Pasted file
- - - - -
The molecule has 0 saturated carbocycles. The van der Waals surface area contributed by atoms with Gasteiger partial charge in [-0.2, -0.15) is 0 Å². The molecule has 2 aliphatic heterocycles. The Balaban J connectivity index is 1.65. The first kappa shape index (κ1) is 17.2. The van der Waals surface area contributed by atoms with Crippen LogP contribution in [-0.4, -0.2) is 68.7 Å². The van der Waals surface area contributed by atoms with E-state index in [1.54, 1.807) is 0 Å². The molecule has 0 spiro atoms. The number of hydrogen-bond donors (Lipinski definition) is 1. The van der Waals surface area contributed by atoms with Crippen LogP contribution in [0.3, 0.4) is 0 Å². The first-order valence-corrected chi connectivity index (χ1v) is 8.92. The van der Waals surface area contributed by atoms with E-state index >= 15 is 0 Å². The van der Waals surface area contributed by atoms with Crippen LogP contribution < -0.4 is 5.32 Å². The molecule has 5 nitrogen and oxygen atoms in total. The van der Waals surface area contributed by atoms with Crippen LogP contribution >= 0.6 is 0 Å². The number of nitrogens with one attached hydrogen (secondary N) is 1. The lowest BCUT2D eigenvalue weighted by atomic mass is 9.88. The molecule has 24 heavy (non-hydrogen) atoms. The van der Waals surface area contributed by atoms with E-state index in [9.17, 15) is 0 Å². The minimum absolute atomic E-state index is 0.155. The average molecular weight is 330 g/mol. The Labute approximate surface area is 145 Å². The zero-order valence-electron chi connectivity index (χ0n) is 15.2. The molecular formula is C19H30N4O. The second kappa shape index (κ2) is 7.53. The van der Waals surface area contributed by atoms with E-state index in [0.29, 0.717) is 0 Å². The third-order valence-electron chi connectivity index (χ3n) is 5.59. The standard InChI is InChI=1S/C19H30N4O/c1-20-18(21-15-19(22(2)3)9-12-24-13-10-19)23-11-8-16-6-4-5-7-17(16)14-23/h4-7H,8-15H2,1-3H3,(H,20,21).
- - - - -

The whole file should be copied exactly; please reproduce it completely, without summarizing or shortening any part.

The molecule has 0 saturated carbocycles. The van der Waals surface area contributed by atoms with Gasteiger partial charge in [-0.2, -0.15) is 0 Å². The molecule has 2 aliphatic heterocycles. The Balaban J connectivity index is 1.65. The first kappa shape index (κ1) is 17.2. The van der Waals surface area contributed by atoms with Crippen LogP contribution in [-0.4, -0.2) is 68.7 Å². The van der Waals surface area contributed by atoms with E-state index in [1.54, 1.807) is 0 Å². The molecule has 0 spiro atoms. The number of hydrogen-bond donors (Lipinski definition) is 1. The van der Waals surface area contributed by atoms with Crippen LogP contribution in [0.3, 0.4) is 0 Å². The first-order valence-corrected chi connectivity index (χ1v) is 8.92. The van der Waals surface area contributed by atoms with E-state index >= 15 is 0 Å². The van der Waals surface area contributed by atoms with Crippen LogP contribution < -0.4 is 5.32 Å². The molecule has 5 nitrogen and oxygen atoms in total. The van der Waals surface area contributed by atoms with Crippen LogP contribution >= 0.6 is 0 Å². The number of nitrogens with one attached hydrogen (secondary N) is 1. The lowest BCUT2D eigenvalue weighted by atomic mass is 9.88. The molecule has 24 heavy (non-hydrogen) atoms. The van der Waals surface area contributed by atoms with E-state index in [9.17, 15) is 0 Å². The minimum absolute atomic E-state index is 0.155. The average molecular weight is 330 g/mol. The Labute approximate surface area is 145 Å². The zero-order valence-electron chi connectivity index (χ0n) is 15.2. The molecular formula is C19H30N4O. The second kappa shape index (κ2) is 7.53. The van der Waals surface area contributed by atoms with E-state index in [0.29, 0.717) is 0 Å². The third-order valence-electron chi connectivity index (χ3n) is 5.59. The standard InChI is InChI=1S/C19H30N4O/c1-20-18(21-15-19(22(2)3)9-12-24-13-10-19)23-11-8-16-6-4-5-7-17(16)14-23/h4-7H,8-15H2,1-3H3,(H,20,21).